WHO holds a Consultation each September to formulate
a recommendation for the composition of inactivated influenza vaccines intended for the
following southern hemisphere winter (May to September of the following year). The timing
of WHO's recommendations is critical to allow sufficient time for companies to
produce the vaccine before the new influenza season starts.
WHO strongly recommends the use of vaccine as an effective preventive
measure against this potentially fatal disease (see WHO Weekly Epidemiological Record, No.
35, 1 September 2000, p. 281-288). About 50% to 80% of vaccine recipients will be
protected against the disease when there is a good match between the vaccine and strains
of influenza virus that are in circulation. In cases where the vaccine does not fully
protect against the disease, severity of illness and the frequency of serious
complications are reduced.
Most of the population has been previously exposed to influenza
A(H3N2), influenza A(H1N1) and influenza B viruses and is known to have some degree of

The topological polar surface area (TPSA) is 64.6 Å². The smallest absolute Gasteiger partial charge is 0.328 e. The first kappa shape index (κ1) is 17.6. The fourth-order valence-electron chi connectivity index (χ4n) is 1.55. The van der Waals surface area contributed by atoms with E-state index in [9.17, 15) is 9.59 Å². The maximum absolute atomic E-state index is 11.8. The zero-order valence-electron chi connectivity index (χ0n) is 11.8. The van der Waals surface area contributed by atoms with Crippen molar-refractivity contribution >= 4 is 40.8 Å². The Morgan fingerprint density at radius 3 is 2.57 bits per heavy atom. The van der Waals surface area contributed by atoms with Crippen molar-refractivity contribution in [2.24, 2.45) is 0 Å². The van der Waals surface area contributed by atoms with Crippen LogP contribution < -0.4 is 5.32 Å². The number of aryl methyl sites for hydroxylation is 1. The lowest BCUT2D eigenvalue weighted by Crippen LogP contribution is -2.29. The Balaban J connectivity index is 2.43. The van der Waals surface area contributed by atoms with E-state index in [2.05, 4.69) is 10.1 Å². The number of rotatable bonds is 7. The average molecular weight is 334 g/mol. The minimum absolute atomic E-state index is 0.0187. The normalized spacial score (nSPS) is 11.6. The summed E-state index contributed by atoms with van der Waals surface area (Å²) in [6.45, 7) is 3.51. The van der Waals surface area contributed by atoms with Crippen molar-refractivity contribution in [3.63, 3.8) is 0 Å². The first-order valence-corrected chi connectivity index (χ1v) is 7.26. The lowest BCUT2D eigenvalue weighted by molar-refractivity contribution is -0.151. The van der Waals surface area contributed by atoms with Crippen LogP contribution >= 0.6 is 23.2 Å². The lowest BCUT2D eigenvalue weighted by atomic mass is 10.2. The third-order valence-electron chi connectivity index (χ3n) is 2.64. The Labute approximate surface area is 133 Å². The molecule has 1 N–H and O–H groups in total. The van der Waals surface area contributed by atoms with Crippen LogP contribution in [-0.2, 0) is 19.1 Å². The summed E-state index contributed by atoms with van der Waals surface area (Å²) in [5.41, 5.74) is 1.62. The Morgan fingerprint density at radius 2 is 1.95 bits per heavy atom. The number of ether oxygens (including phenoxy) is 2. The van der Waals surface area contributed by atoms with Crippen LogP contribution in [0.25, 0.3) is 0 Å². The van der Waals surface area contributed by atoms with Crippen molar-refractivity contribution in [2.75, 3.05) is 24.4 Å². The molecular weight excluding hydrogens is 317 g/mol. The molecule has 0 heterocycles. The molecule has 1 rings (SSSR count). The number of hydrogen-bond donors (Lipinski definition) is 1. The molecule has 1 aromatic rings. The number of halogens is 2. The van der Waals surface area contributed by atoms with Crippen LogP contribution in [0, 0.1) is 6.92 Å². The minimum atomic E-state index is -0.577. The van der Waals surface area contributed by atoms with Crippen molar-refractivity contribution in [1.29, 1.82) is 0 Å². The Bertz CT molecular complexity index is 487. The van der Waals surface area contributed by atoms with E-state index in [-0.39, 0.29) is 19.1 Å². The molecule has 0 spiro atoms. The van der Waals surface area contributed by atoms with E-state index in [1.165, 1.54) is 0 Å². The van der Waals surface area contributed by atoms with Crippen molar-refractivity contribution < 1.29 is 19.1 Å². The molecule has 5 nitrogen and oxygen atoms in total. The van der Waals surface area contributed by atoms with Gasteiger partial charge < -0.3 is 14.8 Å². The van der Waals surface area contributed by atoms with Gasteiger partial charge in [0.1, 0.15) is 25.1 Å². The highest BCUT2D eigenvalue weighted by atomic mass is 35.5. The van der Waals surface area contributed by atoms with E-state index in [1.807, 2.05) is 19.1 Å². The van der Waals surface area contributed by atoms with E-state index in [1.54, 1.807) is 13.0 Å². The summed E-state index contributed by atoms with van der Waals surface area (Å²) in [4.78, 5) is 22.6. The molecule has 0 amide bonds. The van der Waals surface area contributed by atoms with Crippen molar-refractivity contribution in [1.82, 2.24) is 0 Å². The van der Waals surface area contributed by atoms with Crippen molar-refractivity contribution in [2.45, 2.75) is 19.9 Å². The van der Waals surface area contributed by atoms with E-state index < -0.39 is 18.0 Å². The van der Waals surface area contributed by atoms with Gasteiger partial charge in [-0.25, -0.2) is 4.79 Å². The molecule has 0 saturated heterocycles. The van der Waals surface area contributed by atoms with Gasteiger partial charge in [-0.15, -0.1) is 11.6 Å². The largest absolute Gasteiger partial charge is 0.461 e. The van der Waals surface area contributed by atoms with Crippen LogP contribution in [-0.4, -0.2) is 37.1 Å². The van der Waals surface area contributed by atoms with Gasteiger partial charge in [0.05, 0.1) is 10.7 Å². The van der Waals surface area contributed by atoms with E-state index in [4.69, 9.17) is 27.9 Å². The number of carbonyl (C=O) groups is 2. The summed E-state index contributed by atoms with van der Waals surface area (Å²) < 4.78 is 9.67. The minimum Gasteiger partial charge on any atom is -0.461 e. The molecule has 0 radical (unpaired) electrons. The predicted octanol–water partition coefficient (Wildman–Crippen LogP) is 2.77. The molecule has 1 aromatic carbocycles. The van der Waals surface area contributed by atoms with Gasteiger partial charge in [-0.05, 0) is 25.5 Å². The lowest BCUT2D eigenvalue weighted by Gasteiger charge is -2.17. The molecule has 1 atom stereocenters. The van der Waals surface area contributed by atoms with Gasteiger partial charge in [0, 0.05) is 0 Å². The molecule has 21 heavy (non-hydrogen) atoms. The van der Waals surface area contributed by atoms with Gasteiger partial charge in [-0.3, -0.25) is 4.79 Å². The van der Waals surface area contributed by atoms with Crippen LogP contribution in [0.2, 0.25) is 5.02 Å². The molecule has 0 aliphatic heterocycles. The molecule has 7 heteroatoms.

residual immunity. As a consequence, one dose of influenza vaccine should be sufficient
for all ages except young children. Previously-unimmunized children should receive two
doses of vaccine with an interval of at least four weeks.
The specific vaccine viruses used in each country should be approved by
the national control authorities. National public health authorities are responsible for
recommendations regarding the use of vaccines.
The justification for the 2001 vaccine composition recommendations will
be published in WHO's Weekly Epidemiological Record (WER) in the 13 October 2000
issue and thus, communicated to public health authorities, national control authorities
and influenza vaccine manufacturers.
The detection of new influenza viruses is made possible through the WHO
network for influenza surveillance and control composed of 110 National Influenza Centres
in 82 countries and the four WHO Collaborating Centres for Virus Reference and Research in
Australia, Japan, the United Kingdom and the United States of America. This network helps
WHO monitor influenza activity in all regions of the world and ensures that virus isolates
and information are sent rapidly to the WHO Collaborating Centres for Virus Reference and
Research for immediate strain identification.
For further information, please contact Mr Gregory Hartl, Spokesperson, WHO, Geneva,
telephone: (41 22) 791 4458, fax: 41 22 791 4858, e-mail: